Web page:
Why does James end up with the ball in those late game situations? The answer is simple: James is the best player on the team. The coaching staff knows it, James knows it and the other players know it. The problem is that James still does not have a complete skill set, nor does he have the ability and/or willingness to actually run an efficient half court offense in such situations. Skill set differences really matter; the detailed analyses that I have provided for years explaining why Kobe Bryant is the most complete player in the NBA explain more about the differences between the Heat and the Lakers than the nonsense spewed by "stat gurus" or the biased shrieking of various commentators who have obvious axes that they repeatedly grind. James has been a more productive regular season player than Bryant for the past couple seasons as an aging Bryant has reduced his minutes and dealt with some nagging injuries but the weaknesses in James' skill set--lack of a consistent jumper not just from three point range but also from the midrange area and the lack of a consistent post up game--crop up when James is faced with crucial late game situations and/or when James has to play against an elite defense during a playoff series (those two situations are actually quite similar, because in both instances teams load up to protect the paint, something that elite teams can do for an entire series but that even lesser teams can do for a few late game possessions).

Remember when the "experts" kept criticizing Cleveland Coach Mike Brown for his supposed lack of offensive creativity and blamed him for often just having James go one on five? A whole lot of nonsense was written about John Kuester being the Cavs' offensive guru when the team's offensive productivity improved--yes, the same John Kuester who is running such an innovative offense as Detroit's head coach. The reality is twofold: one, Coach Brown is a defensive-minded coach who nevertheless presided over a steadily improving Cleveland offense; two, it is becoming increasingly evident that when the Cavs deviated from their successful five man offense this was not Coach Brown's choice but rather James' choice, because this season when the Heat enter crunch time James demands the ball and then dribbles around until he decides to shoot or pass. When James did that in Cleveland, Coach Brown received the blame but now that the same thing is happening in Miami we either have to conclude that Coach Spoelstra is running Brown's "offense" or that James simply does whatever he wants to do in those situations. After one of Miami's many late game debacles, TNT's Charles Barkley joked that Coach Spoelstra should be fired for drawing up such a bad play; it was clear that the Heat had in fact freelanced and not done whatever the Coach had asked them to do.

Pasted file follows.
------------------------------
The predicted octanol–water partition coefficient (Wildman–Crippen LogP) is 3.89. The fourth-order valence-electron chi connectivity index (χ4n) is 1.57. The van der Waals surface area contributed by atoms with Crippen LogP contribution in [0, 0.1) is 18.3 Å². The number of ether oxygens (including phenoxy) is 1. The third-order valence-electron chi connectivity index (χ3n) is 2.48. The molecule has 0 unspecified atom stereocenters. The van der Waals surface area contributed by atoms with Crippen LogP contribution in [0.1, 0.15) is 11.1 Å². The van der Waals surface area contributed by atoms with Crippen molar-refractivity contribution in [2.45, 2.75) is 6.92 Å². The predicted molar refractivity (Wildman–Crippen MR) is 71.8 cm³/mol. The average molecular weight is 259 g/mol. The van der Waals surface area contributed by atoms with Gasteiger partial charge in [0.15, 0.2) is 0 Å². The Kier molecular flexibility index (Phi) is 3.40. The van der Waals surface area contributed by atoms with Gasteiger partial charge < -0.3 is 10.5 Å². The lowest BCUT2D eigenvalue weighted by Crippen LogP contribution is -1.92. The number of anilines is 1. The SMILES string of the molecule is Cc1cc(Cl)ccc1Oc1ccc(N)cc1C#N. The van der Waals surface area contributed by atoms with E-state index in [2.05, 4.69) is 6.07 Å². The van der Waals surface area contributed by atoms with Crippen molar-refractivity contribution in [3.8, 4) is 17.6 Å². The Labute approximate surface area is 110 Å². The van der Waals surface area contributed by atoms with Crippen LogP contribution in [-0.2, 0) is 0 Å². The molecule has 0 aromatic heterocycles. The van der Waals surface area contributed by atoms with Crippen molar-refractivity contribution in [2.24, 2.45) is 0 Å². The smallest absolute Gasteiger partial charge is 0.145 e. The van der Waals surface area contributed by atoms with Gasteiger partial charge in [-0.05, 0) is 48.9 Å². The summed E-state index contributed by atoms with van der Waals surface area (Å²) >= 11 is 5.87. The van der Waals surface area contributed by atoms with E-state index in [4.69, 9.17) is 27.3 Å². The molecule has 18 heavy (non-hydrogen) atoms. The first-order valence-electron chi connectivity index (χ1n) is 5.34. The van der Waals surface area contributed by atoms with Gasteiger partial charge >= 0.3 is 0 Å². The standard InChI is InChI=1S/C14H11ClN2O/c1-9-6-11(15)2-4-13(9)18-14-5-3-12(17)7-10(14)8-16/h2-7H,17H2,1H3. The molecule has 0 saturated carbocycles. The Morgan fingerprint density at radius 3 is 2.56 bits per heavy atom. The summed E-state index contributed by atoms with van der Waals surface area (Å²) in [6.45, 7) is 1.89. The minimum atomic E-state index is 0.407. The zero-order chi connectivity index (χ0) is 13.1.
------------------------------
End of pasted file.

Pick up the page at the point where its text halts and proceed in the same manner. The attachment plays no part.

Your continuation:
The Heat's problem is not that James has the ball in these situations; the best player should get the ball, either immediately or after running some action (depending on how much time remains on the shot and/or game clock). The problem is that the Heat do not run any off of the ball action to force the defense to do something other than load up in the paint. Neither James nor Wade are great outside shooters, yet the Heat's "go to play" is for James to get the ball at the top of the key while Wade and the other three players spot up; Wade is not a catch and shoot threat and James is not a major jump shooting threat, so the defense's task is easy: don't let James dunk the ball. If James or Wade could either post up or make a shot coming off of a screen then both players would be viable threats no matter who has the ball. That is why anyone who is clamoring for Wade to have the ball instead of James is missing the point; it makes no more sense for Wade to dribble around aimlessly while James spots up then it does to have James dribble around aimlessly while Wade spots up.

Shooting percentages on last second shots can be a misleading statistic because this invariably involves a small sample size--and a sample that is likely contaminated by last second heaves that do not provide much evidence of a player's true clutch prowess. What really matters is the ability to control a game down the stretch. If the Heat had just lost a few games after James, Wade or someone else missed some 35 foot heaves at the buzzer then there would not really be a problem to discuss, because last second heaves are low percentage shots; the Heat are losing close games because their half court offense down the stretch is not very effective: the Heat's biggest failure--for which James must receive a significant amount of the blame, because he is the team's best player and the ball is usually in his hands--is their inability to execute effectively on offense in the last few minutes of close games, not just that James and others have shot poorly in a small sample size of last second shots.